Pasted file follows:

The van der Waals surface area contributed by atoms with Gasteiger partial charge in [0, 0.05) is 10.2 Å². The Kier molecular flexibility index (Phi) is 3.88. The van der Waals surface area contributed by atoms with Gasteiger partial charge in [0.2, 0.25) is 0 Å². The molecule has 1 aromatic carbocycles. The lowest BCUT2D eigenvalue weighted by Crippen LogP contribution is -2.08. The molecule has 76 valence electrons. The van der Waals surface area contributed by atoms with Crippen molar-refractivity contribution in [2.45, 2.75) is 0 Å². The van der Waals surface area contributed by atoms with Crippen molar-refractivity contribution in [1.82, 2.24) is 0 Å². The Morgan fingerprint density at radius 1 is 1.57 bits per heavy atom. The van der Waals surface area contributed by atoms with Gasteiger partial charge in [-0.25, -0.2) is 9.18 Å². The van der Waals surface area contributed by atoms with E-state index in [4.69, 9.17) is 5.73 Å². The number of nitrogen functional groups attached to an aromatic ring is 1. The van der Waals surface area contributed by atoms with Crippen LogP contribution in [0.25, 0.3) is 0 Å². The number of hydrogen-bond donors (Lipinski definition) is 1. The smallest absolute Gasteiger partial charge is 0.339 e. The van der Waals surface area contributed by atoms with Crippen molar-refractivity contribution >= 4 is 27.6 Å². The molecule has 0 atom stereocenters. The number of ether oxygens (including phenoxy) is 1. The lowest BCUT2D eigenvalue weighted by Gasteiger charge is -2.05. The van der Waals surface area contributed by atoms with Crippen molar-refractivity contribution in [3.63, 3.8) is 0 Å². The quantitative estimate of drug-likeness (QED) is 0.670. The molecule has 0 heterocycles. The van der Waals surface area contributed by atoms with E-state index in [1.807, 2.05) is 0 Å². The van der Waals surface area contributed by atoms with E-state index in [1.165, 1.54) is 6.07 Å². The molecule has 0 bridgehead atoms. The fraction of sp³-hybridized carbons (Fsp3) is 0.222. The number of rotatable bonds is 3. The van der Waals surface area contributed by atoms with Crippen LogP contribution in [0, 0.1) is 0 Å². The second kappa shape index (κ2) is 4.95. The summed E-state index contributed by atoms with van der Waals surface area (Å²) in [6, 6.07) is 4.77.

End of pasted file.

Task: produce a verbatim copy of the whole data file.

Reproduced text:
The van der Waals surface area contributed by atoms with Gasteiger partial charge in [0, 0.05) is 10.2 Å². The Kier molecular flexibility index (Phi) is 3.88. The van der Waals surface area contributed by atoms with Gasteiger partial charge in [0.2, 0.25) is 0 Å². The molecule has 1 aromatic carbocycles. The lowest BCUT2D eigenvalue weighted by Crippen LogP contribution is -2.08. The molecule has 76 valence electrons. The van der Waals surface area contributed by atoms with Crippen molar-refractivity contribution in [2.45, 2.75) is 0 Å². The van der Waals surface area contributed by atoms with Crippen molar-refractivity contribution in [1.82, 2.24) is 0 Å². The Morgan fingerprint density at radius 1 is 1.57 bits per heavy atom. The van der Waals surface area contributed by atoms with Gasteiger partial charge in [-0.25, -0.2) is 9.18 Å². The van der Waals surface area contributed by atoms with E-state index in [4.69, 9.17) is 5.73 Å². The number of nitrogen functional groups attached to an aromatic ring is 1. The van der Waals surface area contributed by atoms with Crippen LogP contribution in [0.25, 0.3) is 0 Å². The number of hydrogen-bond donors (Lipinski definition) is 1. The smallest absolute Gasteiger partial charge is 0.339 e. The van der Waals surface area contributed by atoms with Crippen molar-refractivity contribution >= 4 is 27.6 Å². The molecule has 0 atom stereocenters. The number of ether oxygens (including phenoxy) is 1. The lowest BCUT2D eigenvalue weighted by Gasteiger charge is -2.05. The van der Waals surface area contributed by atoms with Crippen molar-refractivity contribution in [3.63, 3.8) is 0 Å². The quantitative estimate of drug-likeness (QED) is 0.670. The molecule has 0 heterocycles. The van der Waals surface area contributed by atoms with E-state index in [1.807, 2.05) is 0 Å². The van der Waals surface area contributed by atoms with E-state index in [1.165, 1.54) is 6.07 Å². The molecule has 0 bridgehead atoms. The fraction of sp³-hybridized carbons (Fsp3) is 0.222. The number of rotatable bonds is 3. The van der Waals surface area contributed by atoms with Crippen LogP contribution in [0, 0.1) is 0 Å². The second kappa shape index (κ2) is 4.95. The summed E-state index contributed by atoms with van der Waals surface area (Å²) in [6, 6.07) is 4.77.